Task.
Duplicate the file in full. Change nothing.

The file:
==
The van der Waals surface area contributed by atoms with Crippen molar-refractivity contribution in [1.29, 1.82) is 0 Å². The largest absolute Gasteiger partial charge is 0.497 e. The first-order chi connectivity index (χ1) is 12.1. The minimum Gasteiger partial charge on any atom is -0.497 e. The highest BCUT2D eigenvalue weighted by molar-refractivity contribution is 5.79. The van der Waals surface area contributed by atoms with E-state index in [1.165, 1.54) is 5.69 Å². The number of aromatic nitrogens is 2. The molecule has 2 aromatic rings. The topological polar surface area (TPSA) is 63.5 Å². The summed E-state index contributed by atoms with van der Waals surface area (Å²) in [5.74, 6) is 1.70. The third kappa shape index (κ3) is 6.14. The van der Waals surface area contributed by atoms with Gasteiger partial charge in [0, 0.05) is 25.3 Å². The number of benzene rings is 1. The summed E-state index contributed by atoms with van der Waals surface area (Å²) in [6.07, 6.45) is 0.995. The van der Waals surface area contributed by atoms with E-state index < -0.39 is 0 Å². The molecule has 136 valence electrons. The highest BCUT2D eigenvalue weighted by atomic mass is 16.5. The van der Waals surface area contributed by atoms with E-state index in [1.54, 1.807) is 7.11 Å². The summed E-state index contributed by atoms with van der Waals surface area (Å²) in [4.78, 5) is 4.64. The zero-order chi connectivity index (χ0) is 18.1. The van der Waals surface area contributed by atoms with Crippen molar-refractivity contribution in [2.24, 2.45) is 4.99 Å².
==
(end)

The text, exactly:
The van der Waals surface area contributed by atoms with Crippen molar-refractivity contribution in [1.29, 1.82) is 0 Å². The largest absolute Gasteiger partial charge is 0.497 e. The first-order chi connectivity index (χ1) is 12.1. The minimum Gasteiger partial charge on any atom is -0.497 e. The highest BCUT2D eigenvalue weighted by molar-refractivity contribution is 5.79. The van der Waals surface area contributed by atoms with E-state index in [1.165, 1.54) is 5.69 Å². The number of aromatic nitrogens is 2. The molecule has 2 aromatic rings. The topological polar surface area (TPSA) is 63.5 Å². The summed E-state index contributed by atoms with van der Waals surface area (Å²) in [5.74, 6) is 1.70. The third kappa shape index (κ3) is 6.14. The van der Waals surface area contributed by atoms with Gasteiger partial charge in [0, 0.05) is 25.3 Å². The number of benzene rings is 1. The summed E-state index contributed by atoms with van der Waals surface area (Å²) in [6.07, 6.45) is 0.995. The van der Waals surface area contributed by atoms with E-state index < -0.39 is 0 Å². The molecule has 136 valence electrons. The highest BCUT2D eigenvalue weighted by atomic mass is 16.5. The van der Waals surface area contributed by atoms with E-state index in [1.54, 1.807) is 7.11 Å². The summed E-state index contributed by atoms with van der Waals surface area (Å²) in [4.78, 5) is 4.64. The zero-order chi connectivity index (χ0) is 18.1. The van der Waals surface area contributed by atoms with Crippen molar-refractivity contribution in [2.24, 2.45) is 4.99 Å².